• scolgin
        Jan 21, 2014 @ 17:31:41

        Yeah, apparently it’s called “Japanese pumpkin” in Oz/NZ, although it’s used in several different Asian cuisines (Thai, Indian, etc.) and like all squash probably originated in some form in the Americas.

      • M. R.
        Jan 21, 2014 @ 17:34:24

        Now then – honestly, OK?: does the recipe really require one of these, or were you just being the usual culinary wanker? They tell me that as soon as one gets to where one can really cook, that’s what happens. For myself, I wouldn’t know. [grin]

      • scolgin
        Jan 21, 2014 @ 17:36:03

        Did you just call me a “wanker”!?? 😉

        Nah, use whatever you want — butternut, acorn, any kind of squash, a sweet potato, whatever!

      • M. R.
        Jan 21, 2014 @ 17:39:12

        Silver tongue, that’s me. 😀

  5. linnetmoss
    Jan 21, 2014 @ 12:29:03

    Fabulous idea. Does it turn dark from oxidation like regular pesto?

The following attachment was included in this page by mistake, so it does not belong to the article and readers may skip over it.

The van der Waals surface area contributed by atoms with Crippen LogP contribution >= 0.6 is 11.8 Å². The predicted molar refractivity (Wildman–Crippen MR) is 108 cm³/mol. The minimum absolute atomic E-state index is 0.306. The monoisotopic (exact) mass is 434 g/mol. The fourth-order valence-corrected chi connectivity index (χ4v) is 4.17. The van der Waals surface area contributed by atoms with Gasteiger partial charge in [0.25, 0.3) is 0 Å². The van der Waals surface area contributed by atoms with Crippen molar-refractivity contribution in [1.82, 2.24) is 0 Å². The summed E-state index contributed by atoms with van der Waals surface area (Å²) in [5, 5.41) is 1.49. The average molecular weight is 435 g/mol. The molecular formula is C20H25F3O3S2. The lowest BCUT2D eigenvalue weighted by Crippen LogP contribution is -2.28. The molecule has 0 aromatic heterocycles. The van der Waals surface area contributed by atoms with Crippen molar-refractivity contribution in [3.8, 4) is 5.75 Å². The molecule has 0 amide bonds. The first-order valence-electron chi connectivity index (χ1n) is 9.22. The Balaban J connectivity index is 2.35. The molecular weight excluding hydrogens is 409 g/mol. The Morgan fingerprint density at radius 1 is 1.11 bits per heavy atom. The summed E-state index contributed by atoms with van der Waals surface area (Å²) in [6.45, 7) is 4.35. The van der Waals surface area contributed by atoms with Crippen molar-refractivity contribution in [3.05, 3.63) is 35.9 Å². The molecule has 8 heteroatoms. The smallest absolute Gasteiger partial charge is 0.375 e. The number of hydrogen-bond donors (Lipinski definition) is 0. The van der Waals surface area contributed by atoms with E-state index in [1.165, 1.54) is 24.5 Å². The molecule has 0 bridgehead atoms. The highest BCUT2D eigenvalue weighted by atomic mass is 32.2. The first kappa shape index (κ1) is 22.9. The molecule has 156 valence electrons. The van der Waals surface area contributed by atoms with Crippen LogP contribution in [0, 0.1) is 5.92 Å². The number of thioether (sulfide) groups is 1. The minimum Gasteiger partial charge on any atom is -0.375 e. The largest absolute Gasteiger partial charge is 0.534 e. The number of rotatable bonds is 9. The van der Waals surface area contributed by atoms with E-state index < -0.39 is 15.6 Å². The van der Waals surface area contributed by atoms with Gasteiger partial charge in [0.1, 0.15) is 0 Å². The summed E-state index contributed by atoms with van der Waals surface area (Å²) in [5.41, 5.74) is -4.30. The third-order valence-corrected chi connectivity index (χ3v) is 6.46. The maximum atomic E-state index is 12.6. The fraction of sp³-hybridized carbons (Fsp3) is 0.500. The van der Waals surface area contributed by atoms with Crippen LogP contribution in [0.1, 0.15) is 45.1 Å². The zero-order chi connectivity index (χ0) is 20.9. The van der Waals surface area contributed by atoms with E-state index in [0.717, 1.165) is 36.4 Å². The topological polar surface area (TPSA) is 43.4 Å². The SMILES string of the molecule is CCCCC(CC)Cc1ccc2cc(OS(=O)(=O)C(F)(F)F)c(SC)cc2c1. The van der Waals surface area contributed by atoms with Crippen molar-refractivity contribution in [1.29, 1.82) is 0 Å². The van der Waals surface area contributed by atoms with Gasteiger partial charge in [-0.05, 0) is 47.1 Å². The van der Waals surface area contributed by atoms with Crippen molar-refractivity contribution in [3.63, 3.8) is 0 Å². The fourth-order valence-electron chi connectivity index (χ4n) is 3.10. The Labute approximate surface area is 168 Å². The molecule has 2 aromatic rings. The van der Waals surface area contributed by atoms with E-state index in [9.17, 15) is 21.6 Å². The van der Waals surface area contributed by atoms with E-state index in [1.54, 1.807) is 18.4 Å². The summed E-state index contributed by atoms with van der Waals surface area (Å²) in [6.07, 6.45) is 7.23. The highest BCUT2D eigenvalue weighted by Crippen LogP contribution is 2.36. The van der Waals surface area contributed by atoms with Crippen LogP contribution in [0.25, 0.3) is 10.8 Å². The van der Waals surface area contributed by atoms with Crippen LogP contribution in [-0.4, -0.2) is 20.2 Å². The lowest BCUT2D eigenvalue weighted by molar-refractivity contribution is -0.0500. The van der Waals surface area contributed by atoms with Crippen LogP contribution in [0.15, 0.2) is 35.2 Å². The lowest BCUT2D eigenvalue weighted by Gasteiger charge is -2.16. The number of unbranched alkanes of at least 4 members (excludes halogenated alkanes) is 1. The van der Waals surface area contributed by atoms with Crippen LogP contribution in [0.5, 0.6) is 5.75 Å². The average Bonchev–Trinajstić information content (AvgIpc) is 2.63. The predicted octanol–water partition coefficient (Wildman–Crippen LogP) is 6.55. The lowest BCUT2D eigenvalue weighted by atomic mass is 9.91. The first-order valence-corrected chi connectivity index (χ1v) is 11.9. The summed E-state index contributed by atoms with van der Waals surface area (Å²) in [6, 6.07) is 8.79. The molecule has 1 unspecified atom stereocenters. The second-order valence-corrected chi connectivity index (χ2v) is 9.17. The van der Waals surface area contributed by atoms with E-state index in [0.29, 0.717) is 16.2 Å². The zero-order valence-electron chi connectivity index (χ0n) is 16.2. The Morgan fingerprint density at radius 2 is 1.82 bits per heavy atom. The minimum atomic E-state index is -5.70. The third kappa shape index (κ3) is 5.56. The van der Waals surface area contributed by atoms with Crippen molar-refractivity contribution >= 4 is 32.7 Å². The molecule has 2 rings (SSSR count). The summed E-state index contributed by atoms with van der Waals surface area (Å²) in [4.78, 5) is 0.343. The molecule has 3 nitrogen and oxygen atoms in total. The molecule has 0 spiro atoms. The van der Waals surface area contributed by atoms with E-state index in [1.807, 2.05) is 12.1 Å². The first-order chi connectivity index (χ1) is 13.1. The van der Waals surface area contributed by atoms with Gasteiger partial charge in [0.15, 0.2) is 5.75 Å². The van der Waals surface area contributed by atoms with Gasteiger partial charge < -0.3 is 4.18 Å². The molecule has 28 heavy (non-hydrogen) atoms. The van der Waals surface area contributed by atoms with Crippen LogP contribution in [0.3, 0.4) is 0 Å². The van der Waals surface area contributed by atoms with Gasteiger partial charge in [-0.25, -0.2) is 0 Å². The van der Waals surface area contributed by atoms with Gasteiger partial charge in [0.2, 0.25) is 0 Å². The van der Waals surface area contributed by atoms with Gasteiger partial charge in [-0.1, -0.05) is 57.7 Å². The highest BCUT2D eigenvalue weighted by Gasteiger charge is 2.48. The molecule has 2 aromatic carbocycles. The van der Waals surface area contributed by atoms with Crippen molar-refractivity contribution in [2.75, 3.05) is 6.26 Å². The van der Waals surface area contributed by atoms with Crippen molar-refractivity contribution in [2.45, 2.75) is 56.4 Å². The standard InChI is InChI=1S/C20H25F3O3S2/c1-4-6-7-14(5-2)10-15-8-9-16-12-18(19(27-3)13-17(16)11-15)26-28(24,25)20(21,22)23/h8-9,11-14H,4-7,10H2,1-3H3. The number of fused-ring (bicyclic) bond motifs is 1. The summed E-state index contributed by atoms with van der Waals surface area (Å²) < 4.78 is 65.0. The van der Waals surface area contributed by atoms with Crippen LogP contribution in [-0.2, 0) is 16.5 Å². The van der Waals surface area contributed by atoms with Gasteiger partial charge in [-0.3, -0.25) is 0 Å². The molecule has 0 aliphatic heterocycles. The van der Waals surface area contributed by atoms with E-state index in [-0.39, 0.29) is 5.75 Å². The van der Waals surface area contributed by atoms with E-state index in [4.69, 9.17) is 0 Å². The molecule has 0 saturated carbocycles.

6. canalcook
    Jan 21, 2014 @ 20:28:35

    What a great idea, Thai style pesto. A lovely combination of flavours, and way cheaper to make than regular pesto


    • scolgin
      Jan 21, 2014 @ 20:30:46

      Hi Canal Cook! Yes, it turned out nicely and was very versatile. We put in on dumplings, on noodles, on fish. And I pointed out in an answer to another comment above, because of the lime juice it didn’t oxidize and turn brown the way regular pesto does. So it lasted for a week in the fridge! Cheers//s


  7. Jessamine in PDX
    Jan 22, 2014 @ 07:07:53

    I had the SAME problem. Wish I had thought of your solution. Had a bunch of Thai basil leftover from Christmas. Used some up in some stir-fries but the rest got so sad I tossed it. Totally doing this next time!